# Anti_symplectic 2-forms

A two form $\alpha$ on a n- manifold $M$ is called anti symplectic if for every $x\in M$, $\{ v\in T_{x} M \mid i_{v} \alpha=0 \}$ is a $n-2$ dimensional subspace of $T_{x}M$. So we obtain a $n-2$ dimensional subbundle of $T M$. We denote it by $\tilde{\ker} \;\alpha$

The first question:

Under what condition on $\alpha$, the distribution $\tilde{\ker} \;\alpha$ is integrable? (I am motivated by Frobenious condition $\alpha \wedge d\alpha=0$, so I search for an algebraic condition)

The second question:

Assume that $\omega$ is a symplectic 2-form on a 2n- manifold. Can we write $\omega$ in the global form $\omega=\sum_{i=1}^{n} \alpha_{i}$ where each $\alpha_{i}$ is anti symplectic form.(I think that the local argument and then using partition of unity, does not work)

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By the way 'anti-symplectic' is not good terminology. For any skew-symmetric bilinear form $\alpha$ on a finite dimensional space $V$, the dimension of the kernel of $\alpha$ is $\dim(V) - 2r$, where $r\ge0$ is known as the half-rank of $\alpha$. Your 'anti-symplectic' $2$-forms are simply the $2$-forms of constant half-rank $1$. Also, they are the $2$-forms that are locally decomposable in the sense that they can locally be written as $\alpha = \omega_1\wedge\omega_2$ for some linearly independent $1$-forms $\omega_1$ and $\omega_2$. – Robert Bryant Apr 1 '14 at 13:59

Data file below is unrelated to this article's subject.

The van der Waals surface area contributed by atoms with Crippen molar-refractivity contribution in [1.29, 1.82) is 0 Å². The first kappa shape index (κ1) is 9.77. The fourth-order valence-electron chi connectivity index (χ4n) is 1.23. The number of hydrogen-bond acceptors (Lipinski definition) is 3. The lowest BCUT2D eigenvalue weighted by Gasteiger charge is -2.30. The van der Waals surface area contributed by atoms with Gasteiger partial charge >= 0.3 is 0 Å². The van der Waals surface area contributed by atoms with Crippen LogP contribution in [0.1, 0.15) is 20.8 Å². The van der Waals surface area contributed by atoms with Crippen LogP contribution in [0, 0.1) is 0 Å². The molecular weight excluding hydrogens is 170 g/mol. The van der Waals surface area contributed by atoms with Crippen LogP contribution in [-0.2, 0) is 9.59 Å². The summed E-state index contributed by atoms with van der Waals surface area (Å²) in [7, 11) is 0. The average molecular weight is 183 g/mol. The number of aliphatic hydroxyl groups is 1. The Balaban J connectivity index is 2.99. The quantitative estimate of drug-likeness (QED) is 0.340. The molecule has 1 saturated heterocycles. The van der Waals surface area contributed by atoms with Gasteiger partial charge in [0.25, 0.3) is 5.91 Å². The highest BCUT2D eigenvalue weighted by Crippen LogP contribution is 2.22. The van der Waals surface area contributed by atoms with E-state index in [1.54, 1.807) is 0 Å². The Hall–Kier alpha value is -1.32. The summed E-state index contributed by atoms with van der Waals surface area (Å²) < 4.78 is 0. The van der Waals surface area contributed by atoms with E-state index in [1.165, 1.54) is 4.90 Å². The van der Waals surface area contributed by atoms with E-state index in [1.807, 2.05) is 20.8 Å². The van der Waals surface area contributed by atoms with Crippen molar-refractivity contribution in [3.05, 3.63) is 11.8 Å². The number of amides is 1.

## 1 Answer

For your first question: The condition for integrability of $\mathrm{ker}\alpha$ when $\alpha$ is decomposable is that $\mathrm{d}\alpha = \lambda\wedge \alpha$ for some $1$-form $\lambda$.

For your second question: The answer is 'no' in general. If this can be done, then the tangent bundle of $M$ can be written as the direct sum of $n$ oriented $2$-plane bundles (i.e., complex line bundles), and it is easy to give examples of manifolds for which such a decomposition cannot hold. For example, just take $\mathbb{CP}^2$ with its standard symplectic structure. Its tangent bundle is not the sum of two complex line bundles of this kind for reasons having to do with its Chern and Euler classes.

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